NRMs New projects
Religion in the 21st Century
George Chryssides 2014
Page created 15 September 2014
Last updated 13 October 2016
New publications
These new publications appeared in 2014
The Bloomsbury Companion to New Religious Movements (Bloomsbury 2014), co-edited with
Benjamin E. Zeller is a guide to state-of-the-art scholarship in the field of NRM (New Religious Movements) Studies.

For further information, click here.
To order, click here
The Study of Religion, co-authored with Ron Geaves, is a second, updated edition of our 2007 book of the same title. There are two new chapters - 'Insiders and outsiders' and 'Colonialism and post-colonialism', and a substantially updated and revised chapter on 'The internet as a resource'.

For further information, and access to Ron Geaves' chapter on 'Levels of religion' (from the 1st edition), click here.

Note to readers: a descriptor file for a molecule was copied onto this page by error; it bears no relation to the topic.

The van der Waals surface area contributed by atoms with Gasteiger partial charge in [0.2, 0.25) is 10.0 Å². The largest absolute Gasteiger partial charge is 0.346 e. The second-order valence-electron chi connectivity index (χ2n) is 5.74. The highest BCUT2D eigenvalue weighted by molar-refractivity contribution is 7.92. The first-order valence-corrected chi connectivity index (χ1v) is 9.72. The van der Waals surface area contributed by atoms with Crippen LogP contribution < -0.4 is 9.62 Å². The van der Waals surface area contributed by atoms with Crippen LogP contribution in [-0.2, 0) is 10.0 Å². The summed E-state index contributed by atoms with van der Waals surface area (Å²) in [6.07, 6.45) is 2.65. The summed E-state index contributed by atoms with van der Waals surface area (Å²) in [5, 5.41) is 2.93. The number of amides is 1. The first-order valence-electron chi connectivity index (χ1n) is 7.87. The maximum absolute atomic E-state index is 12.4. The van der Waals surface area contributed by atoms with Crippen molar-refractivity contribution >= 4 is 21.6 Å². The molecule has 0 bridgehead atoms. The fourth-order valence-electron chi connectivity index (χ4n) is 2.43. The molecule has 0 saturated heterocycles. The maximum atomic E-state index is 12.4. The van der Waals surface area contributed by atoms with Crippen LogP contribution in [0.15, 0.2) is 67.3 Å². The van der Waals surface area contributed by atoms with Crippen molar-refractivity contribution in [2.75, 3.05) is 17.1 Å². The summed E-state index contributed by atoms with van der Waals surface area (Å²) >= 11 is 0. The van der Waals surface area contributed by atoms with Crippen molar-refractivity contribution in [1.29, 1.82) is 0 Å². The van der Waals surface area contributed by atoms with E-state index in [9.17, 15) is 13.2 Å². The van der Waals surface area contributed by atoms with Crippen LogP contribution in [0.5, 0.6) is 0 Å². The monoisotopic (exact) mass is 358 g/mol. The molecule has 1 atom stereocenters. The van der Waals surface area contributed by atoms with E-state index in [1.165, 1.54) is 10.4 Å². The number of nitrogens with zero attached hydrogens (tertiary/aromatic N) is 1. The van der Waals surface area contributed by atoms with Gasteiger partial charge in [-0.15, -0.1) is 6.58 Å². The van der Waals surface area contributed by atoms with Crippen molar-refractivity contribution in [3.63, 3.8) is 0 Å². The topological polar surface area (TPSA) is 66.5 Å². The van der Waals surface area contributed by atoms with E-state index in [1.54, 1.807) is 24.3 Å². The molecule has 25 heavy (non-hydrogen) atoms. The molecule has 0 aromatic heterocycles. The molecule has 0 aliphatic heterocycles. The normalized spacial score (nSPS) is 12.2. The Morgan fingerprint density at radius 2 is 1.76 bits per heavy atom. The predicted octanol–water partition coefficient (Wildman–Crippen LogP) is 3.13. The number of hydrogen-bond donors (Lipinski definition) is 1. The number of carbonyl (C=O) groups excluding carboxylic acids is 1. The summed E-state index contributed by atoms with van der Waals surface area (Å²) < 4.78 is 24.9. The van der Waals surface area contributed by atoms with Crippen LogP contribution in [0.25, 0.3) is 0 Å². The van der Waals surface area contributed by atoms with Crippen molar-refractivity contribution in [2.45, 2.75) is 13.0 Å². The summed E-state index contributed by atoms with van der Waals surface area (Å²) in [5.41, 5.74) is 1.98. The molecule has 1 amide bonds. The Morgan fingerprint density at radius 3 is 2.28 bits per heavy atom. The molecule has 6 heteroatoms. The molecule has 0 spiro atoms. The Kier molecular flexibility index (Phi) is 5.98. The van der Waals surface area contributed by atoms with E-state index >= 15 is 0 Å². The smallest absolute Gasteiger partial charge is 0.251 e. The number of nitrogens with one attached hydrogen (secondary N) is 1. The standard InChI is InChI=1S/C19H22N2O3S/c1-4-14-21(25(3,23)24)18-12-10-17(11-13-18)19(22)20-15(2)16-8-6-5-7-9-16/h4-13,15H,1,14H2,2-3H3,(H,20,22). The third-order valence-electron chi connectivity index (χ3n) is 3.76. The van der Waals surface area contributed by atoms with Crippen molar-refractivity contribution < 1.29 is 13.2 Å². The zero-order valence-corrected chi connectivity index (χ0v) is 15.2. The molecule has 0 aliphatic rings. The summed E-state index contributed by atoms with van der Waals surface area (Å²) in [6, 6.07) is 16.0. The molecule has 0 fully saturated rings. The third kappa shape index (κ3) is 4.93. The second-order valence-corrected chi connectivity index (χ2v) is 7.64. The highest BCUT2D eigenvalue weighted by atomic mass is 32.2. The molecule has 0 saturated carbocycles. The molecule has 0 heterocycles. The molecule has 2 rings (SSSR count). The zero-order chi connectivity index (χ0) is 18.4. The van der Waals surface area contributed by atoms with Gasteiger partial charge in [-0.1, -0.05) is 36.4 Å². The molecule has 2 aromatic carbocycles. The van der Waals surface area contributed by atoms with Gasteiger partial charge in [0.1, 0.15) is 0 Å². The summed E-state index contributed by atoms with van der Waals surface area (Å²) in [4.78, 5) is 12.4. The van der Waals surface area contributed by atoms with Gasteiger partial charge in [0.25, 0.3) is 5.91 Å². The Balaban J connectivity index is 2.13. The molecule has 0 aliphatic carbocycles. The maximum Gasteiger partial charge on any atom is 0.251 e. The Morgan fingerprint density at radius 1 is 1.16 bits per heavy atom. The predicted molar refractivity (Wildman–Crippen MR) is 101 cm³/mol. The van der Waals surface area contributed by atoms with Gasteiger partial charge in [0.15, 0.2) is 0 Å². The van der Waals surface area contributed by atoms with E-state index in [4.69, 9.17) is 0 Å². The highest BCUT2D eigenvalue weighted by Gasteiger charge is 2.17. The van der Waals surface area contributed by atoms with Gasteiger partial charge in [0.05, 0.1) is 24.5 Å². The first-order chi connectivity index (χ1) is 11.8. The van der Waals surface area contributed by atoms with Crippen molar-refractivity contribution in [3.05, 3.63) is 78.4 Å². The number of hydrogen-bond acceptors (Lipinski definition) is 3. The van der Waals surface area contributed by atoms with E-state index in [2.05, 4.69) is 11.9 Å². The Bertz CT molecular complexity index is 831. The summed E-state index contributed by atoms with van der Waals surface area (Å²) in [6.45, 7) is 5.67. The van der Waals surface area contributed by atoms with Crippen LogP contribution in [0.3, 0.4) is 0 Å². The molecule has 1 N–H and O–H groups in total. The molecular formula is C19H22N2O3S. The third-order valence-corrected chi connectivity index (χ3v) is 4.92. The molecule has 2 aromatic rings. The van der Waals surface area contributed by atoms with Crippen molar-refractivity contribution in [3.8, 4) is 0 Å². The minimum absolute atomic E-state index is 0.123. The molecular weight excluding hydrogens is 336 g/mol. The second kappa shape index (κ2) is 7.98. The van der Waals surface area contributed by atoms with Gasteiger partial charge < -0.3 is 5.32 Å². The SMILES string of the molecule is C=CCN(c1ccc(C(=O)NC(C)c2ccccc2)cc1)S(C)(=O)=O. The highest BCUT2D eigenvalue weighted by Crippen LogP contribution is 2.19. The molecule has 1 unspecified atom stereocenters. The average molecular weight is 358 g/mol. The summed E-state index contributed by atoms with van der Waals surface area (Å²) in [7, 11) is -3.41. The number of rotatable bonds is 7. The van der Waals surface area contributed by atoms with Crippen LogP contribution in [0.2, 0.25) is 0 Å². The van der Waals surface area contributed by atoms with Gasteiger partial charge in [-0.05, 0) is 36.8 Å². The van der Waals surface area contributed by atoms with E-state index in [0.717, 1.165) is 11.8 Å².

Why Can't They Get Along? is a dialogue between a Christian (George D. Chryssides), a Jew (Dan Cohn-Sherbok) and a Muslim (Dawoud Elalami). It is aimed at the general reader, and we discuss a number of controversial issues on our religions' teachings, practices, lifestyle and societal issues in a forthright but friendly way.

For further details, click here.
For more information on forthcoming projects, please click here.
Jehovah's Witnesses:
Continuity and Change

is a ground-breaking study of the Watch Tower Bible and Tract Society, exploring its origins in 19th century Adventism, and tracing its development from its inception to the present day.

The book is neither a critique of the organisation nor a defence of its beliefs and practices. The book seeks to explore the Witnesses' lifestyle, their understanding of the Bible and biblical prophecy, and their ways of worshipping Jehovah.
Terror and Religion:
An Interfaith Dialogue
Co-authored with Dan Cohn-Sherbok and Dawoud El-Alami, Terror and Religion is a discussion between representives of the three Abrahamic faiths
- Judaism, Christianity, Islam - on the themes of terror and violence. The book originated from the attack on the Charlie Hebdo offices in Paris on 7 January 2015, and explores various issues relating to violence and its apparent links with religion. The discussion is friendly, but frank, presenting the views of these three faiths on war, violence, and terror, and - above all - the possibility of peace.